[Numpy-discussion] feedback request: proposal to add masks to the core ndarray

Benjamin Root ben.root@ou....
Thu Jun 23 19:56:12 CDT 2011

On Thu, Jun 23, 2011 at 7:28 PM, Pierre GM <pgmdevlist@gmail.com> wrote:

> Sorry y'all, I'm just commenting bits by bits:
> "One key problem is a lack of orthogonality with other features, for
> instance creating a masked array with physical quantities can't be done
> because both are separate subclasses of ndarray. The only reasonable way to
> deal with this is to move the mask into the core ndarray."
> Meh. I did try to make it easy to use masked arrays on top of subclasses.
> There's even some tests in the suite to that effect (test_subclassing). I'm
> not buying the argument.
> About moving mask in the core ndarray: I had suggested back in the days to
> have a mask flag/property built-in ndarrays (which would *really* have
> simplified the game), but this suggestion  was dismissed very quickly as
> adding too much overload. I had to agree. I'm just a tad surprised the wind
> has changed on that matter.
> "In the current masked array, calculations are done for the whole array,
> then masks are patched up afterwords. This means that invalid calculations
> sitting in masked elements can raise warnings or exceptions even though they
> shouldn't, so the ufunc error handling mechanism can't be relied on."
> Well, there's a reason for that. Initially, I tried to guess what the mask
> of the output should be from the mask of the inputs, the objective being to
> avoid getting NaNs in the C array. That was easy in most cases,  but it
> turned out it wasn't always possible (the `power` one caused me a lot of
> issues, if I recall correctly). So, for performance issues (to avoid a lot
> of expensive tests), I fell back on the old concept of "compute them all,
> they'll be sorted afterwards".
> Of course, that's rather clumsy an approach. But it works not too badly
> when in pure Python. No doubt that a proper C implementation would work
> faster.
> Oh, about using NaNs for invalid data ? Well, can't work with integers.
> `mask` property:
> Nothing to add to it. It's basically what we have now (except for the
> opposite convention).
> Working with masked values:
> I recall some strong points back in the days for not using None to
> represent missing values...
> Adding a maskedstr argument to array2string ? Mmh... I prefer a global flag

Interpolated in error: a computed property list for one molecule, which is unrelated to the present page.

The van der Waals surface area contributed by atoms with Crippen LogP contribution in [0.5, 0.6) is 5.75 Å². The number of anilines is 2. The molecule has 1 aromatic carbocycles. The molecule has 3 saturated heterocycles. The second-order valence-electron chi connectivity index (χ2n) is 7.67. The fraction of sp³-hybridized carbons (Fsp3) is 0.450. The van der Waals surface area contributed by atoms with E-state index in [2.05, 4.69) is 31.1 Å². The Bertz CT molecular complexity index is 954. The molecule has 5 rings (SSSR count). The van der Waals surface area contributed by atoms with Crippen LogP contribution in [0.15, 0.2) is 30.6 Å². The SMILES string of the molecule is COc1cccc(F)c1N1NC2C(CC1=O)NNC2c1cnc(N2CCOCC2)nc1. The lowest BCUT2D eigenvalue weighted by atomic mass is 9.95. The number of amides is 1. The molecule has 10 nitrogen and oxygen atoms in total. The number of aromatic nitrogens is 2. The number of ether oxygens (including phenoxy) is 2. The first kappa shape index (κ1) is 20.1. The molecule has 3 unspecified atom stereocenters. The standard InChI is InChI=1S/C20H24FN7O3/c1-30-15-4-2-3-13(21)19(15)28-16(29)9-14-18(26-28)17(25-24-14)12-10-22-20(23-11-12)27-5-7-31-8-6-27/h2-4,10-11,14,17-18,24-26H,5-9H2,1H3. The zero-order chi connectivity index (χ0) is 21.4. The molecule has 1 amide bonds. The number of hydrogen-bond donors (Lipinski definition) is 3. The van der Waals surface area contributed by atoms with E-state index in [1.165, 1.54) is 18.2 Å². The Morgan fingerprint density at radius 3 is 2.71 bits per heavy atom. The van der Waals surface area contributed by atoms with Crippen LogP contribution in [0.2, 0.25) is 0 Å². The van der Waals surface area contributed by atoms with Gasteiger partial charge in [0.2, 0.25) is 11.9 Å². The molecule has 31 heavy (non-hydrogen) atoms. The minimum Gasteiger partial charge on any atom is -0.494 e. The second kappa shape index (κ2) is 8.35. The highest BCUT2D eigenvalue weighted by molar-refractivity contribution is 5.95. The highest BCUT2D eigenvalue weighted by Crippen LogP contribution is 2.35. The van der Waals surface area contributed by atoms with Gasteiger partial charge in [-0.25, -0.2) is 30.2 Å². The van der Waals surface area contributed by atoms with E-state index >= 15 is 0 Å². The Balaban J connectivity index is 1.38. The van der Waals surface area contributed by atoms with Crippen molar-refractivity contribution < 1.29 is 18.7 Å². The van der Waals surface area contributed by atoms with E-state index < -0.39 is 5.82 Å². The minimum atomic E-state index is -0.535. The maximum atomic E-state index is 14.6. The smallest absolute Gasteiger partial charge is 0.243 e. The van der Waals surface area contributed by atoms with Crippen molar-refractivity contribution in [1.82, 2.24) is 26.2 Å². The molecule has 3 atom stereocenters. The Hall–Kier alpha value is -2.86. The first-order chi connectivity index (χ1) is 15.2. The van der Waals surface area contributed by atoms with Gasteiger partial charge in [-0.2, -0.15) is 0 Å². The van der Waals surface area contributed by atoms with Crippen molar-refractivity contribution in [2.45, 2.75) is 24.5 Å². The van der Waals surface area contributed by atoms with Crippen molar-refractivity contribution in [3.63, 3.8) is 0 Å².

> like we have now.
> Design questions:
> Adding `masked` or whatever we call it to a number/array should result is
> masked/a fully masked array, period. That way, we can have an idea that
> something was wrong with the initial dataset.
> hardmask: I never used the feature myself. I wonder if anyone did. Still,
> it's a nice idea...

As a heavy masked_array user, I regret not being able to participate more in
this discussion as I am madly cranking out matplotlib code.  I would like to
say that I have always seen masked arrays as being the "next step up" from
using arrays with NaNs.  The hardmask/softmask/sharedmasked concepts are
powerful, and I don't think they have yet to be exploited to their fullest

Masks are (relatively) easy when dealing with element-by-element operations
that produces an array of the same shape (or at least the same number of
elements in the case of reshape and transpose).  What gets difficult is for
reductions such as sum or max, etc.  Then you get into the weirder cases
such as unwrap and gradients that I brought up recently.  I am not sure how
to address this, but I am not a fan of the idea of adding yet another
parameter to the ufuncs to determine what to do for filling in a mask.

Also, just to make things messier, there is an incomplete feature that was
made for record arrays with regards to masking.  The idea was to allow for
element-by-element masking, but also allow for row-by-row (or was it
column-by-column?) masking.  I thought it was a neat feature, and it is too
bad that it was not finished.

Anyway, my opinion is that a mask should be True for a value that needs to
be hidden.  Do not change this convention.  People coming into python
already has to change code, a simple bit flip for them should be fine.
Breaking existing python code is worse.

I also don't see it as entirely necessary for *all* of masked arrays to be
brought into numpy core.  Only the most important parts/hooks need  to be.
We could then still have a masked array class that provides the finishing
touches such as the sharing of masks and special masked related functions.

Lastly, I am not entirely familiar with R, so I am also very curious about
what this magical "NA" value is, and how it compares to how NaNs work.
Although, Pierre brought up the very good point that NaNs woulldn't work
anyway with integer arrays (and object arrays, etc.).

Back to toiling on matplotlib,
Ben Root
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